The new Data Governance Act (DGA) oversees how anonymised data can be used and shared for the benefit of society at large

The coronavirus pandemic has clearly demonstrated not only the necessity of connectivity in the modern world, but also the benefits big data can have when it comes to helping society at large.


Back in February when the EU announced its new strategy for data, it included specific reference to making anonymised European data available for public benefit.


“Data generated by the public sector as well as the value created should be available for the common good by ensuring, including through preferential access, that these data are used by researchers, other public institutions, SMEs or start-ups,” read the report. “Data from the private sector can also make a significant contribution as public goods. The use of aggregated and anonymised social media data can for example be an effective way of complementing the reports of general practitioners in case of an epidemic.”


The coronavirus itself provided a good example of just such collaborative, anonymised data usage, with pharmaceutical companies sharing data to help develop a vaccine, but struggling to do so for a number of months due to the lack of a data sharing framework.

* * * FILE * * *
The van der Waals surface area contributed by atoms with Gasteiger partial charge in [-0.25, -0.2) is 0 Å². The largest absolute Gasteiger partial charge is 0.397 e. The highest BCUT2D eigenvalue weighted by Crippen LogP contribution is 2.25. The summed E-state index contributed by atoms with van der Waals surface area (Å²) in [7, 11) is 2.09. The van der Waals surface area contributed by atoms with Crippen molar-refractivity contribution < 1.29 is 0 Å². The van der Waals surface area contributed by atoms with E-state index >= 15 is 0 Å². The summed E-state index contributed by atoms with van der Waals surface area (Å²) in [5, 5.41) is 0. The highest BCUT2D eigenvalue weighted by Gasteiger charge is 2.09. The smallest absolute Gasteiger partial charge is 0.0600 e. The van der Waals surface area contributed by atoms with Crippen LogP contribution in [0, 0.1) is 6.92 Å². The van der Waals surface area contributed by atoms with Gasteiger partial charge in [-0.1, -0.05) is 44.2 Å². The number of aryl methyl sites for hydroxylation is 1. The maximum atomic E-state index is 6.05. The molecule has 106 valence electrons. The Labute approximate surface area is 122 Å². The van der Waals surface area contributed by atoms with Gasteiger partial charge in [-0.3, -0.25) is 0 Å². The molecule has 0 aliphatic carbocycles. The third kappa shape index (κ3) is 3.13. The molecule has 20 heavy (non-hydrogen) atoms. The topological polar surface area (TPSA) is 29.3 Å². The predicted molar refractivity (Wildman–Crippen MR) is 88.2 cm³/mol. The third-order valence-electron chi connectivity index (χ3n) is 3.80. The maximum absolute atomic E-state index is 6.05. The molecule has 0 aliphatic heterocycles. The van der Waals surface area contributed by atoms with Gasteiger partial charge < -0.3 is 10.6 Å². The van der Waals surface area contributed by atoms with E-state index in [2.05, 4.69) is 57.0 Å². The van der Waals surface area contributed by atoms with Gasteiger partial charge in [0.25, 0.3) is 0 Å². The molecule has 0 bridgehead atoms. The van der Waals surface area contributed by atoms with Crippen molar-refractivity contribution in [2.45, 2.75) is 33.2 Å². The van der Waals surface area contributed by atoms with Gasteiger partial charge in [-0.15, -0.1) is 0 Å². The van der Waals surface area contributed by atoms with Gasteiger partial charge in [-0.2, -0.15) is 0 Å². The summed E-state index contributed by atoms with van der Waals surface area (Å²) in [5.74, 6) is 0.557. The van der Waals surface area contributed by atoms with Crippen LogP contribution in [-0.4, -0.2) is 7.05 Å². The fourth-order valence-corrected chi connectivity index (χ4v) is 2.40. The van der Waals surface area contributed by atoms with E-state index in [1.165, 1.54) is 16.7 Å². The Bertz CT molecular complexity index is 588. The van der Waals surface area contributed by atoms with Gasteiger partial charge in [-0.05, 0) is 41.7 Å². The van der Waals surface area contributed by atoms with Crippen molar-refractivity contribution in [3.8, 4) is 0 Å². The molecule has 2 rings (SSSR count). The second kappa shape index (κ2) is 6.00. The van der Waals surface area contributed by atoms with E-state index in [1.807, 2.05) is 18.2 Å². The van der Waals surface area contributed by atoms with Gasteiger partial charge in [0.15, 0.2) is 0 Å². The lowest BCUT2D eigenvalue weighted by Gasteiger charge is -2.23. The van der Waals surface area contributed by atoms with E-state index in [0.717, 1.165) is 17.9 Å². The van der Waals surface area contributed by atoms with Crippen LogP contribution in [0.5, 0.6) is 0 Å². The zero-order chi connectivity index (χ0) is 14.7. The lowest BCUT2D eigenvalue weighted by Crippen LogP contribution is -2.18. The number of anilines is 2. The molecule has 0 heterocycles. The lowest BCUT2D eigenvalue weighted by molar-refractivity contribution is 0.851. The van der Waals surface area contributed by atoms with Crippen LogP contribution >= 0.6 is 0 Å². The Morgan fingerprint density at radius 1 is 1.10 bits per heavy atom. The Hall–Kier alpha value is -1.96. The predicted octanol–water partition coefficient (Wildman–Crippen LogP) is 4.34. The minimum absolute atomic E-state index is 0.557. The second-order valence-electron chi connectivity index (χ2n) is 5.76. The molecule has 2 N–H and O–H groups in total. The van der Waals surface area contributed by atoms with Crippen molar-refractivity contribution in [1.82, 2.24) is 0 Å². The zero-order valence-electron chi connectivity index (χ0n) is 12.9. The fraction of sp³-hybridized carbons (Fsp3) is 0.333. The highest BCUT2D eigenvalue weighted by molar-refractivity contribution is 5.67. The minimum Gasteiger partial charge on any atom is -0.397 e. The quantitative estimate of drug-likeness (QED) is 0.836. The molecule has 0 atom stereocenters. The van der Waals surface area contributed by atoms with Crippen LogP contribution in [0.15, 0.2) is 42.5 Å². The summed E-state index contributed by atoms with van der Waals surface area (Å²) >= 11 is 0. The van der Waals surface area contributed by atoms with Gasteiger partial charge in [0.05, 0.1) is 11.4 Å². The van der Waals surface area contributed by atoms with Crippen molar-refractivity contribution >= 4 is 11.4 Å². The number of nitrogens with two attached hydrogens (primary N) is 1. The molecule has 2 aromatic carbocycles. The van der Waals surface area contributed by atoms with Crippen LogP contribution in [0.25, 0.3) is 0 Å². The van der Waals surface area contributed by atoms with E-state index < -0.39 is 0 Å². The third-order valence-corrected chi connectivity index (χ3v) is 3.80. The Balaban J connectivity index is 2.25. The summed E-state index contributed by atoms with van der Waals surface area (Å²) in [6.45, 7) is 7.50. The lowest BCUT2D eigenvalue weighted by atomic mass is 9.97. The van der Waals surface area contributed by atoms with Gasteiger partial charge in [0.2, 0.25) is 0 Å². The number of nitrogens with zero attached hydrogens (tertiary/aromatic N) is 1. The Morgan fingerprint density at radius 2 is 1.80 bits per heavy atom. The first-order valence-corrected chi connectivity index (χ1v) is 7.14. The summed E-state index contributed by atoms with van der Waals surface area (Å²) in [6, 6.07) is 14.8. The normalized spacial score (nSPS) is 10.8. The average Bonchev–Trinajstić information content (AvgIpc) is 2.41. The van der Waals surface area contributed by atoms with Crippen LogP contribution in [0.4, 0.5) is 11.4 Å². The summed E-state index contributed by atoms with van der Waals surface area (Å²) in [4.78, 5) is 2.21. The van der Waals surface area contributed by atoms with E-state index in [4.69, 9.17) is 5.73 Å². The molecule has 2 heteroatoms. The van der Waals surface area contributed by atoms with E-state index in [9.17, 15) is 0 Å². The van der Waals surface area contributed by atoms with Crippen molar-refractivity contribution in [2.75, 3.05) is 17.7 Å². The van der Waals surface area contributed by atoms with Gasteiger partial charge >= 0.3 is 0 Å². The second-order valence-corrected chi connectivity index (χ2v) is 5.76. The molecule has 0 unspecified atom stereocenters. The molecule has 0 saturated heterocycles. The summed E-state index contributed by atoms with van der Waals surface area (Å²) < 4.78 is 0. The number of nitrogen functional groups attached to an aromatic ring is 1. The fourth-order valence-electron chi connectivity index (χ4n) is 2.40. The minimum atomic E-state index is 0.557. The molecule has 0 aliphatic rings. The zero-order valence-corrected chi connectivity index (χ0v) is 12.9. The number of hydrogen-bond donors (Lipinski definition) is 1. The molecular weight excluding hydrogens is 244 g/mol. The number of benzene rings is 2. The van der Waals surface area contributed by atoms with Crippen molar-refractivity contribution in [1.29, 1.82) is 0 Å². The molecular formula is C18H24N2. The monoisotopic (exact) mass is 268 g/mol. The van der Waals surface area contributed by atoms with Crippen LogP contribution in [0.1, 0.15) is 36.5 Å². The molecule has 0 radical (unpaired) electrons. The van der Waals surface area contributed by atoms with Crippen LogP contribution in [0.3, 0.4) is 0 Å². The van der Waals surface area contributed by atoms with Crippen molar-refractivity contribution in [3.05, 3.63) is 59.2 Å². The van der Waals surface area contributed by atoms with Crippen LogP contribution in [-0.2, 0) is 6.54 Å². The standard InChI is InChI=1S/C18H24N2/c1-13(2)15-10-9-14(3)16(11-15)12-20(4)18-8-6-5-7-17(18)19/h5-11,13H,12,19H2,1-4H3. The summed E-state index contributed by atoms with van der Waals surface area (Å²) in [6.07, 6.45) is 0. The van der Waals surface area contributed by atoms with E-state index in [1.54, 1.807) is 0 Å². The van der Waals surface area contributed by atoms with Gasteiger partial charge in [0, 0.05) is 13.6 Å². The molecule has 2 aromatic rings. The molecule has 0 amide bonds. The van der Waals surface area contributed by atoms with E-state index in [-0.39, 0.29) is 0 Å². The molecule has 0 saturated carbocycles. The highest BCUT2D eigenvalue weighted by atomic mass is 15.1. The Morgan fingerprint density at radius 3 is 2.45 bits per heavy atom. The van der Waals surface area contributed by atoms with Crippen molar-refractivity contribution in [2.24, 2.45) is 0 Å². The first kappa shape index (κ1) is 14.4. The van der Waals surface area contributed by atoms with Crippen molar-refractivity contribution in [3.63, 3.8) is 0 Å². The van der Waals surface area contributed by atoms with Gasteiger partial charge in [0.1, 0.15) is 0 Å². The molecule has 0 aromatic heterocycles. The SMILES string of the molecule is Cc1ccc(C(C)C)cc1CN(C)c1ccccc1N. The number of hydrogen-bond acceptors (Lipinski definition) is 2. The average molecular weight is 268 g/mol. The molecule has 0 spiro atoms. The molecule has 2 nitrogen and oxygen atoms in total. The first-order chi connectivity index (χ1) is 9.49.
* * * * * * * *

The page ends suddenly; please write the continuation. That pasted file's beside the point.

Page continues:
But with big data sharing comes big challenges, such as exactly who should be able to access this data and how we can ensure that the data remains anonymised. 


Now, the new DGA outlines a framework for that data use, ensuring it remains neutral and transparent. Importantly, it also proposes to store and process that data within the EU itself, potentially causing a major headache for US tech giants like Google and Facebook, which make billions of dollars from using that anonymised data to sell ads and other services. 


“The framework offers an alternative model to the current data handling practices offered by big tech platforms," said the VP of the Commission, Margrete Vestager.


The economic value of using this data effectively is enormous, with Vestager saying that “today only very little of all of that data is put to productive use”. The new measures outlined in the DGA are predicted to increase the economic value of that data by €7–€11 billion by 2028.


The next piece of related legislature is expected to be announced before the end of the year, while the third and final piece of the puzzle will be unveiled early in 2021.


The EU’s internal market commissioner, Thierry Breton (pictured), said that the regulations were the start of a process that would make Europe the world’s top “data continent”.


“With the ever-growing role of industrial data in our economy, Europe needs an open yet sovereign Single Market for data,” said Breton.


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